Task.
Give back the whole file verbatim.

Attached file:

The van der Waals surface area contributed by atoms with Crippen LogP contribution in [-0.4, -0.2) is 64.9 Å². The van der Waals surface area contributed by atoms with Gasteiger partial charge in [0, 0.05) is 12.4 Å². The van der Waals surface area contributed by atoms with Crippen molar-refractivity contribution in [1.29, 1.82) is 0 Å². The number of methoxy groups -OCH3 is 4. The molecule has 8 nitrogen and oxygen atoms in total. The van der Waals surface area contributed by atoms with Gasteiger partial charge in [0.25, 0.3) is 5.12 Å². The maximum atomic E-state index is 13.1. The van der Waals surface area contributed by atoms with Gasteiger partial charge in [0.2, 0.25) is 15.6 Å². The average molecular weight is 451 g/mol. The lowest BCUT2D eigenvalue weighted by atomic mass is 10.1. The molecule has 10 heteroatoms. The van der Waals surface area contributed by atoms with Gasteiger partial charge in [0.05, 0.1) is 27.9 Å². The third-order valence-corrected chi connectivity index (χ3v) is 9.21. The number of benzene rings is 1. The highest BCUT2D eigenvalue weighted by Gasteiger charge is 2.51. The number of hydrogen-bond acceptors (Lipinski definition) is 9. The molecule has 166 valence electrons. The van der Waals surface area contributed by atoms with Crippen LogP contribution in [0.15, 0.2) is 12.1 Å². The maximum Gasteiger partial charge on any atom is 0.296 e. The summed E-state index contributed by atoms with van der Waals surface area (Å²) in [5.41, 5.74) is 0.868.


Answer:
The van der Waals surface area contributed by atoms with Crippen LogP contribution in [-0.4, -0.2) is 64.9 Å². The van der Waals surface area contributed by atoms with Gasteiger partial charge in [0, 0.05) is 12.4 Å². The van der Waals surface area contributed by atoms with Crippen molar-refractivity contribution in [1.29, 1.82) is 0 Å². The number of methoxy groups -OCH3 is 4. The molecule has 8 nitrogen and oxygen atoms in total. The van der Waals surface area contributed by atoms with Gasteiger partial charge in [0.25, 0.3) is 5.12 Å². The maximum atomic E-state index is 13.1. The van der Waals surface area contributed by atoms with Gasteiger partial charge in [0.2, 0.25) is 15.6 Å². The average molecular weight is 451 g/mol. The lowest BCUT2D eigenvalue weighted by atomic mass is 10.1. The molecule has 10 heteroatoms. The van der Waals surface area contributed by atoms with Gasteiger partial charge in [0.05, 0.1) is 27.9 Å². The third-order valence-corrected chi connectivity index (χ3v) is 9.21. The number of benzene rings is 1. The highest BCUT2D eigenvalue weighted by Gasteiger charge is 2.51. The number of hydrogen-bond acceptors (Lipinski definition) is 9. The molecule has 166 valence electrons. The van der Waals surface area contributed by atoms with Crippen LogP contribution in [0.15, 0.2) is 12.1 Å². The maximum Gasteiger partial charge on any atom is 0.296 e. The summed E-state index contributed by atoms with van der Waals surface area (Å²) in [5.41, 5.74) is 0.868.